The Infamous Five nightclubs to note Text by Sophie Turner

XS If being surrounded by celebrities and mega moguls is what you enjoy, XS nightclub is a perfect destination for booze fuelled enjoyment with a touch of luxury. The club is inspired by the curves of the female form, and its extravagant, elegant interiors makes a night at the venue an experience. With DJs like Diplo, David Guetta and Dillon Francis performing every day of the week, the club attracts a great variety of people looking for fun on the Vegas strip. BERGHAIN Pumping techno from two state of the art sound systems into the walls of the abondoned power house turned nightclub, Berghain proves to be one of Berlin’s most exclusive and extraordinary nightclubs. Club goers wearing black latex and adorned with whips and gags can wait several hours to enter the club as security is strict, but once inside are enlightened by the selection of DJs that grace the establishment. Holding up to 1,500 people, Berghain is a europhic paradise for those who wish to explore Germany’s dance scene. ZOUK As one of the most prestigious clubs in Asia, Zouk nightclub in Singapore offers five different nightclubs in one and proudly owns its own art collection and LED light display. The club aims to propel Asia’s music scene - and it certainly has done as it secured a place in DJ Mag’s top 10 nightclubs in the world. The club, focused on glamour and high end technology, has introduced Singapore to the


world’s biggest music artists as well as the best progressive, trance and house music tracks. If you are ever travelling through Singapore, a weekend night out under the colourful ceilings of Zouk is a must. GOA Known for it’s intimate atmosphere, Goa nightclub in Rome remains one of the most advanced and progressive clubs in the city booking hundreds of musical legends throughout its opening years. With a brilliant soundsystem and an alternative vibe, the club attracts dance music enthusiasts looking for a smaller space, alternative vibe and deeper beats. Hidden in Rome’s Ostienso neighbourhood only feet away from lively Testaccio, Goa is not only a historic landmark but a place to discover and enjoy the world of underground house and techno music. LA GUACARA TAINA Located in a natural salt mine in the Dominican Republic, La Guacara Taina is an astonishing earthly wonder with a Latin twist. It provides a very unique experience, a cool escape from the outside heat and salsa, merengue, and Latin pop music until the early hours of the morning. The club not only plays Latin music as it tries to cater to all of its varied party goers with dedicated nights to house, hip hop and electronic music. Entry to the club is amongst the most pricey in the country, but most visitors believe the wild energy of the venue and a chance to spot a celebrity is worth the extra cash for a night at La Guacara Taina.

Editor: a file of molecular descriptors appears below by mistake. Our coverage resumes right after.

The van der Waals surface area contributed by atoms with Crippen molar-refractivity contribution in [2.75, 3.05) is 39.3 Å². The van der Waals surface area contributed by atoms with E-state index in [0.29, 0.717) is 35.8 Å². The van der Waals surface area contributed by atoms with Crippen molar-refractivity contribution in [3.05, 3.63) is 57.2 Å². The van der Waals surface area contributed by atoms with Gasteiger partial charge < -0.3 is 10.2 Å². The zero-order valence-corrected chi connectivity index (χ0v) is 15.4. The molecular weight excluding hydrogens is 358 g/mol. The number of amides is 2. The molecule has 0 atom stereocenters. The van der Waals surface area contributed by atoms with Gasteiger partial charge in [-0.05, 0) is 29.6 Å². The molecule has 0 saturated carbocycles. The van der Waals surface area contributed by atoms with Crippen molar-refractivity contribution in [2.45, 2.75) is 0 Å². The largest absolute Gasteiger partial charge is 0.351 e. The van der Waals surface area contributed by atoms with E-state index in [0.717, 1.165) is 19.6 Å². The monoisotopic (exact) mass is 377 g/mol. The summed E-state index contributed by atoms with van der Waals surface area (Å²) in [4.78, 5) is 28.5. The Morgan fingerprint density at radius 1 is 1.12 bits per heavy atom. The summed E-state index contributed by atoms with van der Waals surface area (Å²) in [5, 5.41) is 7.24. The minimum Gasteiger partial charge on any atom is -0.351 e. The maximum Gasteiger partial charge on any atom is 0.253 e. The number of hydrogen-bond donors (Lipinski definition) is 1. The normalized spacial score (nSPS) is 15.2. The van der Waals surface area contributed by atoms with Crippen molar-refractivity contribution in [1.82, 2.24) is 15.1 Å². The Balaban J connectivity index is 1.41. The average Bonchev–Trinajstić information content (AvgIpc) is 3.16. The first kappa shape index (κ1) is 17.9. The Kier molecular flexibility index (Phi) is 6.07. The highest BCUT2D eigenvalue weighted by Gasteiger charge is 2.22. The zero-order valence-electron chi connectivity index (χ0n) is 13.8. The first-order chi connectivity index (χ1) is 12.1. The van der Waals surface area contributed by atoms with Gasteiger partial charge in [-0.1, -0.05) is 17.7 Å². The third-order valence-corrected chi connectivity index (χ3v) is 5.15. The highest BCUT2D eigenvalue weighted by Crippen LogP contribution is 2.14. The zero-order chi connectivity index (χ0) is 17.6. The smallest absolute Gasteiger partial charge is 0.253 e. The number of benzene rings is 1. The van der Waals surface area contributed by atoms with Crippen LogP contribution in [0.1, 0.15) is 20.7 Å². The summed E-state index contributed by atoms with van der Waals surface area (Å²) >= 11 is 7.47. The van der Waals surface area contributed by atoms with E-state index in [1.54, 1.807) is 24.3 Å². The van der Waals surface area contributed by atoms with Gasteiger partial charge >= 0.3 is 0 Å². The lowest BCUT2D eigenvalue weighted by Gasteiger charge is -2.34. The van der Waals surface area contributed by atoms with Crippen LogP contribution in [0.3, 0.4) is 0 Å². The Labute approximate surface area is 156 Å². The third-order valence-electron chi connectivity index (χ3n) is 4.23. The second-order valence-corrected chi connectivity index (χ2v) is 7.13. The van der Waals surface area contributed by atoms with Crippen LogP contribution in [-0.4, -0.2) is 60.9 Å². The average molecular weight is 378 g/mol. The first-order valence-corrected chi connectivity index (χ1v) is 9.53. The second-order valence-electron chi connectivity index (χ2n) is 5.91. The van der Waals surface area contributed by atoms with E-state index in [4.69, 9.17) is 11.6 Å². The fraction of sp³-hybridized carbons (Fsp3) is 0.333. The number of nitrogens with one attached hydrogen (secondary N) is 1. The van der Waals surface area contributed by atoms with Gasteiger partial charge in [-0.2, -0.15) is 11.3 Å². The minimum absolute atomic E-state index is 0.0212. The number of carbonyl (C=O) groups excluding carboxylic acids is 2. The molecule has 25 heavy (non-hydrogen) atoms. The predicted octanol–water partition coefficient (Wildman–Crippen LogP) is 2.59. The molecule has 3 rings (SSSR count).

La Pianiste the struggle between love and power Text by Ana Hoyos

Director Michael Haneke explores themes of power, control and repressed desire in his soul-stirring film, The Piano Teacher. Actress Isabelle Huppert delivers a notable performance as Erika Kohut, an uptight, single, middle aged piano teacher living under the authority of her domineering mother. Intensely dedicated to her practice and to Schubert at a prestigious conservatory in Vienna, Erika proves to be a ruthless teacher to her almost sheeplike pupils. Hiding behind an icy, detached disguise, Erika’s repressed emotions are expressed through her secret grotesque sadomasochistic tastes. Passionate, demanding and degrading during the day, Erika’s true colours are revealed early on in the film as she pushes and belittles her students, then takes refuge in the late afternoons frequenting pornographic bookstores and even mutilating her own genitals with a razor blade while her mother innocently prepares dinner in the next room. Huppert’s cinematographic brilliance, which won her a best actress award at Cannes International Film Festival, is exposed through her effortless rehearsal of Erika’s unorthodox habits which one watches in an agonizing, uncomfortable amusement. It is not until Walter Klammer (Benot Magimel)- a young, attractive and confident student comes into the tortured teacher’s life and tries to seduce her with his persistence and his insincere claims of love that Erika’s weaknesses and obsessions become apparent. As predicted by Erika’s stern demeanour, she initially rejects the infatuated student, which only attracts him even more. Once Erika caves in to